May 2005 Sky from the Keeble Observatory
Albert Einstein is probably the most recognizable scientist of
the 20th century. Indeed, he stands for most as the ultimate icon
of science itself. Just 100 years ago he wrote four fundamental
papers while working as a patent clerk, upending much of classical
physics and laying the foundations for quantum mechanics. Perhaps
most famous for his formulations of special and general relativity,
in that year he also proved the existence of atoms and explained
how light interacts with matter.
To commemorate that “miracle year,” we’ll spend
this and a few following columns exploring some of those revolutionary
ideas. First, let’s look at relativity.
Imagine riding through Ashland on a northbound train, and playing
a game of catch with the person just ahead of you on the train.
When you toss the ball forward, an observer in the train station
will see the ball traveling north just a bit faster than the train.
When your partner tosses it back, the same observer sees it traveling
just a bit slower. From the train’s point of view, the ball
is simply moving back and forth, and the station appears to be moving
backward. We say that the velocities add, and that the measured
motions are relative to which frame of reference is doing the measuring.
Intuition suggests that the same addition of velocities should apply
to light, which travels much faster than the train or ball. (The
speed of light is almost exactly 300,000 kilometers per second -
that’s 186,282 mi/hour – equivalent to more than seven
trips around Earth’s equator each second.) So we expect a
northbound flash of light emitted on the train to travel at the
speed of light plus that of the train, and a southbound flash at
the speed of light minus that of the train.
Experiments in the 1860s and since have shown that not to be the
case. The speed of light is a constant, irrespective of the relative
motion of source and observer. Einstein describes a “thought
experiment” in which he imagines running along with a beam
of light, matching its speed. What would that look like? He concluded
that it would look like nothing in nature, and therefore must be
Speed is a measure of distance traveled divided by the elapsed
time. If that ratio is fixed for light, then relative motion must
distort the measurements of space and time. Einstein’s Special
Theory of Relativity describes precisely those distortions. We don’t
notice them in everyday life because we don’t travel at speeds
anywhere close to that of light. The size of effect depends on the
square of the ratio of speed to the speed of light, which is normally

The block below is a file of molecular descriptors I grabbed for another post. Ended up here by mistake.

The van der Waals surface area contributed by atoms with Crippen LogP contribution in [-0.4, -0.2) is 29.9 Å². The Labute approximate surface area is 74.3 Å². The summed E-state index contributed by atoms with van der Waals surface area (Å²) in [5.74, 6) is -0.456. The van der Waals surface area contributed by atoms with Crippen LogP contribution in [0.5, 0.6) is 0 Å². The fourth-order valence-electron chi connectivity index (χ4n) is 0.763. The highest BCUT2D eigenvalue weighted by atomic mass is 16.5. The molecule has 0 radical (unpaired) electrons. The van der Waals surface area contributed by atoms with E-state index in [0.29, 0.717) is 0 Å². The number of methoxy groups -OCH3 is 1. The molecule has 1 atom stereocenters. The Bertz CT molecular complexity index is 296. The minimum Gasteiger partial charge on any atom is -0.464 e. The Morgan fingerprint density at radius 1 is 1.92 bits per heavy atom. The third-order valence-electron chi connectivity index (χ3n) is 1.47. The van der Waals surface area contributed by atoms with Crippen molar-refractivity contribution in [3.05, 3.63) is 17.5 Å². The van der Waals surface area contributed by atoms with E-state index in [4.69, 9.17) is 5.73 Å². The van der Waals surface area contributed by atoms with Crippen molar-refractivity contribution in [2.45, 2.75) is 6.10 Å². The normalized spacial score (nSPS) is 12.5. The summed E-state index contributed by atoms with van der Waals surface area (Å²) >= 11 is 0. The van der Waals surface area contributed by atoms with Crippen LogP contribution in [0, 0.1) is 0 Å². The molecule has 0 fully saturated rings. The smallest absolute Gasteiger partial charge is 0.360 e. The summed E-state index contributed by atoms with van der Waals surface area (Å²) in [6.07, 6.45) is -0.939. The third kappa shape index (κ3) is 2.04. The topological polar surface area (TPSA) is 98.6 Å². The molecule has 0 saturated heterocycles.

a very small number – other than saying that, I’ll spare
you the equations!
What are the key results? First, a clock in motion relative to
you as the observer will record time passing at a slower rate. For
example, you would hear your clock go “tick-tock-tick”
while a moving, identical clock would go “tick-tock.”
An even faster clock might only go “tick!” But, the
moving clock watcher would notice nothing unusual about her clock,
and would see your clock running slow! That’s the “relativity”
part. The effect is formally called time dilation.
Second, objects in motion relative to you will be shortened in
the direction of their motion by exactly the same factor that the
clocks are dilated. This effect is called length contraction, and
it also is relative to which observer is doing the measurement.
You will see her meter sticks contract, she will see yours contract!
Counter-intuitive though these may seem, the predictions of special
relativity are well-confirmed by precise experiments. We’ll
say more next month.
Lunar phases for May: Last Quarter on the 1st, at 2:24 am, EST;
New Moon at 4:45 am, on the 8th, EDT; First Quarter on the 16th,
at 4:57 am; Full Moon on the 23rd, at 4:18 pm; and a second Last
Quarter on the 30th at 7:47 am.
Jupiter is already up as the Sun sets this month. Look for it about
30 degrees above the southeast horizon early in the month, climbing
to about 40 degrees by month’s end. Saturn is still lingering
near Castor and Pollux in Gemini. You’ll find it at about
60 degrees altitude to the southwest, but getting lower and closer
to the Sun. It’s about 40 degrees above the western horizon
by the time the calendar changes to June. Venus is about 10 degrees
off the western horizon early in the month at twilight. On a clear
evening you’ll see it as the first “star” to emerge
from twilight. It will be a few degrees higher later in the month,
and still quite bright.
Mars rises about 3 hours before the Sun, and is about 30 degrees
above the southeast horizon at dawn. It’s moving away from
the Sun’s position on the sky, so look for it to rise earlier
and appear a little higher each day.
At mid-month, an overhead view about 2 hours after sunset still
shows a mostly empty patch of sky! Nothing dramatic has changed
since last month, but all the constellations are about 30 degrees
further west. At this time the Milky Way rings the horizon, so the
vast majority of stars in our Galaxy are too low to see. Castor
and Pollux are keeping company with Saturn, about 30 degrees above
the western horizon. Turning to the southwest we see Leo, marked
by its brightest star Regulus about 60 degrees above the horizon.
To the south we see the constellation Virgo, with Jupiter a bit
brighter than Spica, that constellation’s brightest star.
Turning to the north, we see the familiar inverted shape of the
“Big Dipper” high above the horizon. Following the curve
of the handle towards the east will bring us to Arcturus, the brightest
star in Bootes.
For your own monthly star chart, you can direct your web browser
You will find extensive descriptions of what's worth looking for,
and you can download and print a single copy for your personal use.